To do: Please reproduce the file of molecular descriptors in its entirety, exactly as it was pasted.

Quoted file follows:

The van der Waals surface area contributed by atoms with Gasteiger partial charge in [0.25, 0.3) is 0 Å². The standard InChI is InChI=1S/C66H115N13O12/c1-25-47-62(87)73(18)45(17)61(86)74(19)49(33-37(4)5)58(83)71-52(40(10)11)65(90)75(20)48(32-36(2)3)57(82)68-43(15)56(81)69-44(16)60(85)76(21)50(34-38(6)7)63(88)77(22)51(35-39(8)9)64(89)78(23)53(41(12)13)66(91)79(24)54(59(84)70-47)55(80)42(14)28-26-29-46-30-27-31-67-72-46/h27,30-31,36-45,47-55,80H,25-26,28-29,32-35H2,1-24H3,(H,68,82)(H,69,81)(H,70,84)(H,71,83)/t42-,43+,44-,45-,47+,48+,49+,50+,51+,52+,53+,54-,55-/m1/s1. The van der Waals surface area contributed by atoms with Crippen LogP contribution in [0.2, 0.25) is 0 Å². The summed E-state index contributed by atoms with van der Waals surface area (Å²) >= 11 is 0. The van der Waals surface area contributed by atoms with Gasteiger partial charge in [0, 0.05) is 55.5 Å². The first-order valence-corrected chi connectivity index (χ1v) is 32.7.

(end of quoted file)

The van der Waals surface area contributed by atoms with Gasteiger partial charge in [0.25, 0.3) is 0 Å². The standard InChI is InChI=1S/C66H115N13O12/c1-25-47-62(87)73(18)45(17)61(86)74(19)49(33-37(4)5)58(83)71-52(40(10)11)65(90)75(20)48(32-36(2)3)57(82)68-43(15)56(81)69-44(16)60(85)76(21)50(34-38(6)7)63(88)77(22)51(35-39(8)9)64(89)78(23)53(41(12)13)66(91)79(24)54(59(84)70-47)55(80)42(14)28-26-29-46-30-27-31-67-72-46/h27,30-31,36-45,47-55,80H,25-26,28-29,32-35H2,1-24H3,(H,68,82)(H,69,81)(H,70,84)(H,71,83)/t42-,43+,44-,45-,47+,48+,49+,50+,51+,52+,53+,54-,55-/m1/s1. The van der Waals surface area contributed by atoms with Crippen LogP contribution in [0.2, 0.25) is 0 Å². The summed E-state index contributed by atoms with van der Waals surface area (Å²) >= 11 is 0. The van der Waals surface area contributed by atoms with Gasteiger partial charge in [0, 0.05) is 55.5 Å². The first-order valence-corrected chi connectivity index (χ1v) is 32.7.